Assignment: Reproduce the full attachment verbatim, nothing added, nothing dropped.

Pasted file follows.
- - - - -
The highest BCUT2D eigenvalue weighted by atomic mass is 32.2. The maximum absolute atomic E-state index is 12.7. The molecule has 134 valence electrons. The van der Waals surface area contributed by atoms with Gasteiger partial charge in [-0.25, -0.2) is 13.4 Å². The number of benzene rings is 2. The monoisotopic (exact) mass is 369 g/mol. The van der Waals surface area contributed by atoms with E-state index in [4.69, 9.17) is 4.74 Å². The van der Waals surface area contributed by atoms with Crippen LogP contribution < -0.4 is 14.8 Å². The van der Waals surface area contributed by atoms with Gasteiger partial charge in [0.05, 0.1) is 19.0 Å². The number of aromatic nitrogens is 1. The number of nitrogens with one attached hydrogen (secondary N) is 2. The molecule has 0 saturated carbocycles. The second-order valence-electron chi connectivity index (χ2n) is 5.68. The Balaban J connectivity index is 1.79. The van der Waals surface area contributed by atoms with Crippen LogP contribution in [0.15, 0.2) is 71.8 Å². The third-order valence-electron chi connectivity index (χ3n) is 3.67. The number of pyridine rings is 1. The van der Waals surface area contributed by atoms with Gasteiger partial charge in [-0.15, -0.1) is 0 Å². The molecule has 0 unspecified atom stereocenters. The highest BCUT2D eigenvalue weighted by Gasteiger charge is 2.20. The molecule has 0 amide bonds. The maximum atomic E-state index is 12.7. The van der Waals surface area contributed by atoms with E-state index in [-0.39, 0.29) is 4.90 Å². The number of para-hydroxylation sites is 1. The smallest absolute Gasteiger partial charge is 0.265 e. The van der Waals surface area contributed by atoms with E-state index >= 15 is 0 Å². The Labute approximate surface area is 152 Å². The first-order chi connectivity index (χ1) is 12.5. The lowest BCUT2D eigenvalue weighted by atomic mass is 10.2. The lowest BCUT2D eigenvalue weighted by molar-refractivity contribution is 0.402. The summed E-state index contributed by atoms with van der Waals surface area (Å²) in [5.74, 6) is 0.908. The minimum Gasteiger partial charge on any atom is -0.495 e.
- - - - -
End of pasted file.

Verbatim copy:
The highest BCUT2D eigenvalue weighted by atomic mass is 32.2. The maximum absolute atomic E-state index is 12.7. The molecule has 134 valence electrons. The van der Waals surface area contributed by atoms with Gasteiger partial charge in [-0.25, -0.2) is 13.4 Å². The number of benzene rings is 2. The monoisotopic (exact) mass is 369 g/mol. The van der Waals surface area contributed by atoms with E-state index in [4.69, 9.17) is 4.74 Å². The van der Waals surface area contributed by atoms with Crippen LogP contribution < -0.4 is 14.8 Å². The van der Waals surface area contributed by atoms with Gasteiger partial charge in [0.05, 0.1) is 19.0 Å². The number of aromatic nitrogens is 1. The number of nitrogens with one attached hydrogen (secondary N) is 2. The molecule has 0 saturated carbocycles. The second-order valence-electron chi connectivity index (χ2n) is 5.68. The Balaban J connectivity index is 1.79. The van der Waals surface area contributed by atoms with Crippen LogP contribution in [0.15, 0.2) is 71.8 Å². The third-order valence-electron chi connectivity index (χ3n) is 3.67. The number of pyridine rings is 1. The van der Waals surface area contributed by atoms with Gasteiger partial charge in [-0.15, -0.1) is 0 Å². The molecule has 0 unspecified atom stereocenters. The highest BCUT2D eigenvalue weighted by Gasteiger charge is 2.20. The molecule has 0 amide bonds. The maximum atomic E-state index is 12.7. The van der Waals surface area contributed by atoms with E-state index in [-0.39, 0.29) is 4.90 Å². The number of para-hydroxylation sites is 1. The smallest absolute Gasteiger partial charge is 0.265 e. The van der Waals surface area contributed by atoms with E-state index >= 15 is 0 Å². The Labute approximate surface area is 152 Å². The first-order chi connectivity index (χ1) is 12.5. The lowest BCUT2D eigenvalue weighted by atomic mass is 10.2. The lowest BCUT2D eigenvalue weighted by molar-refractivity contribution is 0.402. The summed E-state index contributed by atoms with van der Waals surface area (Å²) in [5.74, 6) is 0.908. The minimum Gasteiger partial charge on any atom is -0.495 e.